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Japan Counts on Reform to Make Rebound Real

A rising stock market and low unemployment coincide with Premier Koizumi's aggressive plans. Critics say nation still has a long way to go.

November 20, 2005|Bruce Wallace | Times Staff Writer

TOKYO — In his three decades running the Japanese operations of Louis Vuitton, Kyojiro Hata has seen the peaks and valleys of Japan's economy. For the last 15 years, it's been all valley.

The collapse of the Japanese bubble economy of the 1980s was not so much a bang as a long hiss that saw the air go out of real estate prices and consumer spending, with a dearth of new investment that even interest-free money couldn't cure.

Hata acknowledges that he is no economist, but his long career with Louis Vuitton in Japan -- the French luxury brand's largest market -- suggests an intuitive understanding of the local consumer, and he is now among the legion of observers who claim that the long-awaited Japanese turnaround is underway at last.

"It's coming back, definitely," he said as he prepared to launch a line of designer sunglasses at the flagship store on Omotesando, Tokyo's boulevard of brands.

Hata and a growing chorus of optimists like him have some measurable evidence on their side. Corporate profits are up; unemployment is down. Land prices in the big cities are inching higher again. And the stock market is booming -- the Nikkei index has nearly doubled in the last three years and reached a five-year high Friday, putting smiles on the faces of equities traders as bonus time approaches.

The stock market has been fueled in part by a banking sector that is almost clear of bad debts. Plus, investors see that the public sector is trying to shuck off its bad habits, particularly the cozy conspiracy among politicians, bureaucrats and industry to funnel public money to inefficient but politically expedient businesses.

Talk of a rebound has been heard before, of course. Economic indicators ticked up in the late 1990s, before Japan fell back, hard, into recession. But confidence that this recovery is the real deal stems largely from belief in the liberalizing economic reforms of Prime Minister Junichiro Koizumi.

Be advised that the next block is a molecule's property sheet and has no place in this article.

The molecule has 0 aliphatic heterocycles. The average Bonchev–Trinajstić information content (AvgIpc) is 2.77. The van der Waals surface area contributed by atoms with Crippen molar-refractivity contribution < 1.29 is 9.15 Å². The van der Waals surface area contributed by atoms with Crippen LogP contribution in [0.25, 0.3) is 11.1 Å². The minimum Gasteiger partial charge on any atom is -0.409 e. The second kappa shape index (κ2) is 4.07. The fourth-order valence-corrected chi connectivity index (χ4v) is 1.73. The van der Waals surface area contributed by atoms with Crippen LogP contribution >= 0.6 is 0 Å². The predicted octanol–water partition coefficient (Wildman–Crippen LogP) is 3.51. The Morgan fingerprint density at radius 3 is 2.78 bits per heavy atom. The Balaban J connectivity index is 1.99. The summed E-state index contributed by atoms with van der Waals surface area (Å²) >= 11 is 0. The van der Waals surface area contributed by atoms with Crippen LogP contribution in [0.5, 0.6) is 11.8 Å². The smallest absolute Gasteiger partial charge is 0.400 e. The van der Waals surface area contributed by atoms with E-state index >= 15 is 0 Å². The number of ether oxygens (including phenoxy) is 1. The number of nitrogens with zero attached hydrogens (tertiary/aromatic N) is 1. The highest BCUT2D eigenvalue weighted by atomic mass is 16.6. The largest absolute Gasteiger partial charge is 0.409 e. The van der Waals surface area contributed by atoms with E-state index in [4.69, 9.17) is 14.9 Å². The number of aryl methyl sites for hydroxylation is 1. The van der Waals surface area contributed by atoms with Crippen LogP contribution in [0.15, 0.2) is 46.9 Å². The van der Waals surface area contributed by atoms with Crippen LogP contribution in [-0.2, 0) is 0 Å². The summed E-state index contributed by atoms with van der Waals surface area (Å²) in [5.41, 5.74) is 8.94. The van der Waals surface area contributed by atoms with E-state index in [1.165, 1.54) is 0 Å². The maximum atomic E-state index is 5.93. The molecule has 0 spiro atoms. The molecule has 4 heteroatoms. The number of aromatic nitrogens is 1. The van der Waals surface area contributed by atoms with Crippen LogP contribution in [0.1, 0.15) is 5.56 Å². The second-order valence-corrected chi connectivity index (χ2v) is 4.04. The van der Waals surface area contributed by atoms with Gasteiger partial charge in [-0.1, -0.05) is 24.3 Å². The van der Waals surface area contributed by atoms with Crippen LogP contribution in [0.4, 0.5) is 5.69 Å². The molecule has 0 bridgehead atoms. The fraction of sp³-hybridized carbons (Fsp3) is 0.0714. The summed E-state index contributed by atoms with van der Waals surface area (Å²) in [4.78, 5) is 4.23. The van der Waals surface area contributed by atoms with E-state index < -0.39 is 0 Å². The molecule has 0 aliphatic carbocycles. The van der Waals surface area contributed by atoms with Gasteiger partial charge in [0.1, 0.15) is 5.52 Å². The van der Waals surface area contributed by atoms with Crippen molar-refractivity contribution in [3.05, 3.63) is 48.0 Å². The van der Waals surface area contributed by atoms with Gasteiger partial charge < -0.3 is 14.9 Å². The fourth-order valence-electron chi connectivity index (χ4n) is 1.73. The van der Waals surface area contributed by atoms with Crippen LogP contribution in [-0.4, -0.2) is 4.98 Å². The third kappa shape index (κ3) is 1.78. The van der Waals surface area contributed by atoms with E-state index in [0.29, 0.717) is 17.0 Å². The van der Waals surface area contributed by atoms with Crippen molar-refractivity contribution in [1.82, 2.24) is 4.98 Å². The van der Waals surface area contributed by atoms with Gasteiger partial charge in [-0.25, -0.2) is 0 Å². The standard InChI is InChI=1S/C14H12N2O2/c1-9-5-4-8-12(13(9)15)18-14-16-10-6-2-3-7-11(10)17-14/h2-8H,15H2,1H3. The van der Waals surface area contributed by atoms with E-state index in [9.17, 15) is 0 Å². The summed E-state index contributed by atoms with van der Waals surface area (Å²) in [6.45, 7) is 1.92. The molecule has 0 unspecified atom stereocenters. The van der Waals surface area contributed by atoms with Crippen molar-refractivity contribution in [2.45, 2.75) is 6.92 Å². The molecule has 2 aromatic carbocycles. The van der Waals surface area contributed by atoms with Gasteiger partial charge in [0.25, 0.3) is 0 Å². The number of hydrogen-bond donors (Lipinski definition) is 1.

In September, Koizumi won an election that he called before it was necessary, running an aggressive campaign built around the cry of "kaikaku" -- reform. The election was ostensibly Koizumi's way of shoving aside opponents to his privatization plans for Japan Post. The post office holds $3 trillion in savings and insurance assets that has long been a source of wasteful spending by profligate bureaucrats and politicians who oiled their local electorates with cash, roads and airports.

The campaign was also a proxy battle for a wider array of reforms, and Koizumi has interpreted his victory as a mandate to remake the Japanese economy and help cure its addiction to wasteful public spending.

"He's considered a strange guy by the old-fashioned, conservative types," Hata says. "But only a strange guy could do what he did."

Koizumi, carrying the momentum of his win into what he says will be his final year in office, swiftly passed the postal privatization bills and appointed a Cabinet led by the most-heavily inclined reformers. Koizumi's government has suggested it will slash the public payroll by half in the next decade, as well as use special tax revenue that now build too many roads and bridges, to offset budget deficits instead.

Koizumi's largest undertaking may be consolidating eight state-controlled banks set up in the post-World War II era to lend money on favorable terms to sectors such as small business, fisheries, forestry and agriculture. Those groups have been, until now at least, the electoral backbone of the ruling Liberal Democratic Party, putting Koizumi in the position of challenging a sacred back-scratching relationship that has sustained his party's nearly unbroken 50-year hold on power.

Talk of reform is everywhere in Koizumi's Japan these days. Government panels propose revising the ancient covenants that prevent a woman from ascending the emperor's throne. Even tradition-bound Japanese professional baseball has called 2005 its year of reform, taking hesitant steps to emerge from years of paralysis and declining attendance.

It is hard to quarrel with the claim that Japan is back -- psychologically, at least.

"No one makes negative comments about the Japanese economy anymore," says Kimiyoshi Tsukasaki, an economist with the Japan Center for International Finance in Tokyo. "More and more people say they see a bright side now. A big rebound is coming."

Whether the perception of recovery translates into a real one is the big question. Critics point to enduring structural problems that threaten long-term growth: an aging population that has already begun to shrink and may not have the wealth to pay pensions to baby boomers now on the cusp of retirement and an inevitable rise in interest rates that will increase the cost of servicing a gross public debt that has risen to 160% of the GDP.

"Koizumi kept roaring 'reform, reform,' but he is playing a hoax," says Masaru Kaneko, an economics professor at Keio University. "People have this image that Koizumi can reform Japan, but in fact he has created huge debts.

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